Let me start with a brief introduction where I came from and how I got to where I am today. Early on, when I was roughly 7 years old playing Commodore 64, it hit me hard and clear. "This is something I want to work with in the future." So I spent my childhood doing normal teenager stuff (not gonna share dirty details đŸ€«) and graduated as a Bachelor of Science-oriented in software programming.

I started my career as a developer fresh and hungry to learn and keen to see what it has to offer. Like almost everyone else back in those days, I went to work for Nokia. New mobile devices and applications. It was something I only dreamed of when I was younger. Working with music and video players, Nokia stores, book readers, Spotify. I didn't know anything else other than coding. But it didn't matter until the day came that Nokia shut down most of their sites and our project as well. I understood why. Tangible results were not being produced. We spent time, and a huge amount of resources, but didn't get things done fast enough. 

I had made some contacts while being at Nokia and these connections led me to another job at Osuuspankki. I started to learn Android. I had a team to work with. It was all very different from Nokia. Things were actually happening. It was rewarding and there was only a little bureaucracy. Everyone had a common goal. To deliver on time.

A year on and I moved to a "startup" project inside Osuuspankki called Pivo wallet. Now we are talking. This was software development I was not used to seeing before. It was as agile as it can get. We had a small team which was collaborating with each other in all kinds of ways. I started to see a lot more about what software development is about and I was hungry to get more. 

This hunger led me to join a startup called SPENT. I took the title of Lead Developer, but soon learned it's just a title. I needed to learn more about what everyone else is doing. I started to contribute more. I learned how hard it can be to make a product. How ideas sound good, but are not necessarily what people want. How you build something just to change it later, many times. This was where I started to dive into the "business". It's not just good code, it's so much more. It's everyone in the project and it's everything about the project. Development costs. Time costs. Poor quality costs. The wrong business model and strategy costs. I learned to adapt my coding to this fast-changing environment. I started to accept the fact that this is not final, it's not necessary to spend 3 times more for it when I can make it work faster and it's "good enough". I learned to make my code highly flexible so I could anticipate and quickly adapt to the fast changes that would constantly occur on projects.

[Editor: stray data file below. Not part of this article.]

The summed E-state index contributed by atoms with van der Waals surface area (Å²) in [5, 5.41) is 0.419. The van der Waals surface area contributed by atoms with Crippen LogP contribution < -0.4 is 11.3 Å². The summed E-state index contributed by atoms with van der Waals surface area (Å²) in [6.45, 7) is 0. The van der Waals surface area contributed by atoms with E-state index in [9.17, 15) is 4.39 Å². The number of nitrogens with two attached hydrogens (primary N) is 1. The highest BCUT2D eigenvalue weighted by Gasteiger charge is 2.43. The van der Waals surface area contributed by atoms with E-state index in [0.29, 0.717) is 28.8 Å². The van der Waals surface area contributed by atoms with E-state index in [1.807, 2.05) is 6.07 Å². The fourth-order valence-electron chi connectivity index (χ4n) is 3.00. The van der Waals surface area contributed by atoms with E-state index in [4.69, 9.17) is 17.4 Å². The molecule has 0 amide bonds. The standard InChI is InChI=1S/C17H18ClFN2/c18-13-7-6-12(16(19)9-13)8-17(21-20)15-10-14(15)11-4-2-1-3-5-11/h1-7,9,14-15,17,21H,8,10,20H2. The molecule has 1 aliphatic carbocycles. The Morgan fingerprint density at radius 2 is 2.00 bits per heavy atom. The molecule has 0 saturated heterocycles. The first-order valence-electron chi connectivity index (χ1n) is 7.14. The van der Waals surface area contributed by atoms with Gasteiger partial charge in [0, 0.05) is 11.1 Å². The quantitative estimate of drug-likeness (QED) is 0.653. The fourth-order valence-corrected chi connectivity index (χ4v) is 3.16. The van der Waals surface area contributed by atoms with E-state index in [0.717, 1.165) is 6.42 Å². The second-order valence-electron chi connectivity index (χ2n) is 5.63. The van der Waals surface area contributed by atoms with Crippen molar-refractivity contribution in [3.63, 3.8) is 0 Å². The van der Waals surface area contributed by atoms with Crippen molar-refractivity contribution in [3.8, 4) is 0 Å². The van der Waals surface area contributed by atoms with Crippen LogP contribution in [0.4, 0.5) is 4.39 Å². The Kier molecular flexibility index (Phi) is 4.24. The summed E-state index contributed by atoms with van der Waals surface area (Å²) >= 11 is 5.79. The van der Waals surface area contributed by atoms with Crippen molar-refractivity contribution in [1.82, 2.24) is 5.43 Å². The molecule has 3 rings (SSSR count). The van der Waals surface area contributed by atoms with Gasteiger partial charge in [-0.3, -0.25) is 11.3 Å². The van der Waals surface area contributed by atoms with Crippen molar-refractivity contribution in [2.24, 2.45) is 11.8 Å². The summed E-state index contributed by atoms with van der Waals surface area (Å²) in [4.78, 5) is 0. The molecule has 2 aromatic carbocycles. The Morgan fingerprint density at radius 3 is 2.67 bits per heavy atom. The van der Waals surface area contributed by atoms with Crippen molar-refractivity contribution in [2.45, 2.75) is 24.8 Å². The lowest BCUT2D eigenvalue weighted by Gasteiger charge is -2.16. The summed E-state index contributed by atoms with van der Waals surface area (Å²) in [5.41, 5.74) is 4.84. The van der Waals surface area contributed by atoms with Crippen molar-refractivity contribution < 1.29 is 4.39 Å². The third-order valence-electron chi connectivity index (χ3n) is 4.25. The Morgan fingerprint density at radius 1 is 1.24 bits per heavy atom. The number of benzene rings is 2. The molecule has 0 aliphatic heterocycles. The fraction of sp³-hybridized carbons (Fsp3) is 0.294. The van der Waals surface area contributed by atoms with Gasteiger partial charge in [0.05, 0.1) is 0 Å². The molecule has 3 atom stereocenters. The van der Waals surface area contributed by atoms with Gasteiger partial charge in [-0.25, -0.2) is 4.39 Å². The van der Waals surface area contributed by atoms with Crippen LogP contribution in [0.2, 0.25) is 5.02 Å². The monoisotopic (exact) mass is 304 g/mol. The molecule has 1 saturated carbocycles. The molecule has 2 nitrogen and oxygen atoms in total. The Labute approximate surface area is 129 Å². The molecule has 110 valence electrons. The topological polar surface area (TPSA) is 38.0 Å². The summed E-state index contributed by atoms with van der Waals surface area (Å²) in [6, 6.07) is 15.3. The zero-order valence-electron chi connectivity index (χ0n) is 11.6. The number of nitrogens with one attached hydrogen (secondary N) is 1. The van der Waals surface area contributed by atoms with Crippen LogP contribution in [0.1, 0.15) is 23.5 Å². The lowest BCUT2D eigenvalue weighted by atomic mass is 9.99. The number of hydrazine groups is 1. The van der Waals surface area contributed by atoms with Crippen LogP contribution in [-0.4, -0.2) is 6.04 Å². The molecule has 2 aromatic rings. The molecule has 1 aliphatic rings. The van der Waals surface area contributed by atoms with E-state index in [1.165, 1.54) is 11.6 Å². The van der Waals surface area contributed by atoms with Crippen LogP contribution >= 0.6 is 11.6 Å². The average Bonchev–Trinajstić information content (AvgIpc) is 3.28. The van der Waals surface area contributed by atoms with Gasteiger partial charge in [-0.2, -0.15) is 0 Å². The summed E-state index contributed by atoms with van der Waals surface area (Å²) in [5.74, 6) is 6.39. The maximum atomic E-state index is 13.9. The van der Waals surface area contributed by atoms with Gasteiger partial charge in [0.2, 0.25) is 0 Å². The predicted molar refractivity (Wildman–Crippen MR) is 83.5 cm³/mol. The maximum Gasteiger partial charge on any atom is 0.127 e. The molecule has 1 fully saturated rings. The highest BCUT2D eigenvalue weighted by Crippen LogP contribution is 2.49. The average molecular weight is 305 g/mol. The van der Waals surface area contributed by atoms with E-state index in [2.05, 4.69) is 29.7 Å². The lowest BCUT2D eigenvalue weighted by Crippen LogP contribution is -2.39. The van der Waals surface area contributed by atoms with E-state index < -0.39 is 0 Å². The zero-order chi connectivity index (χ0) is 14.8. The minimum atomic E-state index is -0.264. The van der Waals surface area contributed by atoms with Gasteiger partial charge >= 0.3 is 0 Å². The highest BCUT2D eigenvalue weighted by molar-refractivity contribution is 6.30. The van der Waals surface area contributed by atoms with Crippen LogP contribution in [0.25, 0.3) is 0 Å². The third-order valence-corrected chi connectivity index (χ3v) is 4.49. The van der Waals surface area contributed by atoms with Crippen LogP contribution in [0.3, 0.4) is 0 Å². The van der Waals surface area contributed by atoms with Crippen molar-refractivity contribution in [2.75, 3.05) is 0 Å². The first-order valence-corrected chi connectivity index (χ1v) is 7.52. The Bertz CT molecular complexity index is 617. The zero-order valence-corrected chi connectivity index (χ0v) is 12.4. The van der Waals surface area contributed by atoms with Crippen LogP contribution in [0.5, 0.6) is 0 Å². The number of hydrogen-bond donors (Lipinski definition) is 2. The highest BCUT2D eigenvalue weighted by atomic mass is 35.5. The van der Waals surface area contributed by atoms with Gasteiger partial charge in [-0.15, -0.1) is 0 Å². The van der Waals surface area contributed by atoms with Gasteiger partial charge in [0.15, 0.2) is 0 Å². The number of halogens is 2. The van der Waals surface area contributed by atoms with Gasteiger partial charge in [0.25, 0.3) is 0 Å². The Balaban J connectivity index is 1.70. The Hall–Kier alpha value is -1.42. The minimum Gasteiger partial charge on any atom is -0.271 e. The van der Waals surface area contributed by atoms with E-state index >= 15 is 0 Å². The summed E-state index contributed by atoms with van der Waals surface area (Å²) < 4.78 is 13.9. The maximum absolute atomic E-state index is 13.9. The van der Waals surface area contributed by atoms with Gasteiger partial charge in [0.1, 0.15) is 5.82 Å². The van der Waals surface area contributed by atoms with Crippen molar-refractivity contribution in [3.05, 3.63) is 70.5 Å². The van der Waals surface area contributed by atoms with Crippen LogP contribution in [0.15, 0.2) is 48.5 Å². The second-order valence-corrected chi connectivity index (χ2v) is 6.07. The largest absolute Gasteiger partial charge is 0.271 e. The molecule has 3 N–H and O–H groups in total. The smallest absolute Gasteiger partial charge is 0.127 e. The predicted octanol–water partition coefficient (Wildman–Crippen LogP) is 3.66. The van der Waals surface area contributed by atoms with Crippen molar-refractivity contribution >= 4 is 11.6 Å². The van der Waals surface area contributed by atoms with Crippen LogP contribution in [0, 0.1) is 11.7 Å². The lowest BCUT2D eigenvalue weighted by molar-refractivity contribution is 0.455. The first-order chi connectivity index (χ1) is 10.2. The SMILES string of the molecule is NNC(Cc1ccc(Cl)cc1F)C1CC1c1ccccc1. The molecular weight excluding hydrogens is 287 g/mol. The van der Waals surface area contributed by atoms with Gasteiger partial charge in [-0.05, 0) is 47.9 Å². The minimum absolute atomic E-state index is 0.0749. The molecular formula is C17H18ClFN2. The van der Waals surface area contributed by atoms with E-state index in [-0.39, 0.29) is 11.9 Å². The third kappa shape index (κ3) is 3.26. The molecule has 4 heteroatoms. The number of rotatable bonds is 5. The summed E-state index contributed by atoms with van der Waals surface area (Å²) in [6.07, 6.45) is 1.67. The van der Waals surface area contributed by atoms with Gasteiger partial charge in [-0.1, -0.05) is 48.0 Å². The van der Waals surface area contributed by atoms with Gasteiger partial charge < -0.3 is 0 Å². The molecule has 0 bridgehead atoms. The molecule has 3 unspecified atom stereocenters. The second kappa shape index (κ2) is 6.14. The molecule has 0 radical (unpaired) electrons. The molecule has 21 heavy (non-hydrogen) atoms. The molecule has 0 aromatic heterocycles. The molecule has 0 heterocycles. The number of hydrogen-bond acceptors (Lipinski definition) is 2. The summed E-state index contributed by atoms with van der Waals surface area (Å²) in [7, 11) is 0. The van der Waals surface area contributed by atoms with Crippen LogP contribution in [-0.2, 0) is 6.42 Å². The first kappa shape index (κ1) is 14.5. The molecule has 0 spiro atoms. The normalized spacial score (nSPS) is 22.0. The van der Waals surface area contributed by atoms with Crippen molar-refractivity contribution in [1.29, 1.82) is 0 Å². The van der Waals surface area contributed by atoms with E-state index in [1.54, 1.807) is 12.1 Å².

I took all my working experiences and learnings and founded Finlabs with former colleagues from my past with same mentality and passion for the work we do. We aim to bring all this knowledge and talent to those who need it. To those who have not necessarily gone through all of this yet. Software development is a journey that will never get boring for as long as you journey with it. Let it teach you, reward you, slap you. You will learn from all failures and successes. Don't be afraid to fail. Aim to succeed. And once you go down this path you can offer more to more people. You have seen it. You understand it. So far, for me, it has been an amazing journey and I know there is so much more still to see which I am grateful of and hope to share with you.




About the Author:

Niko is Finlabs mobile development guru. Working in a team, or as a one-man show, Nikos skills in mobile development are some of the best and fastest around. Niko has strong experience in modern development methods and technologies and has flexed his development muscles at the likes of Nokia and Osuuspankki, where he was a leading member of teams creating global, award-winning products.

On our projects, Niko is often the driving force. His passion to push himself to the edge encourages other team members to push themselves beyond their regular limits.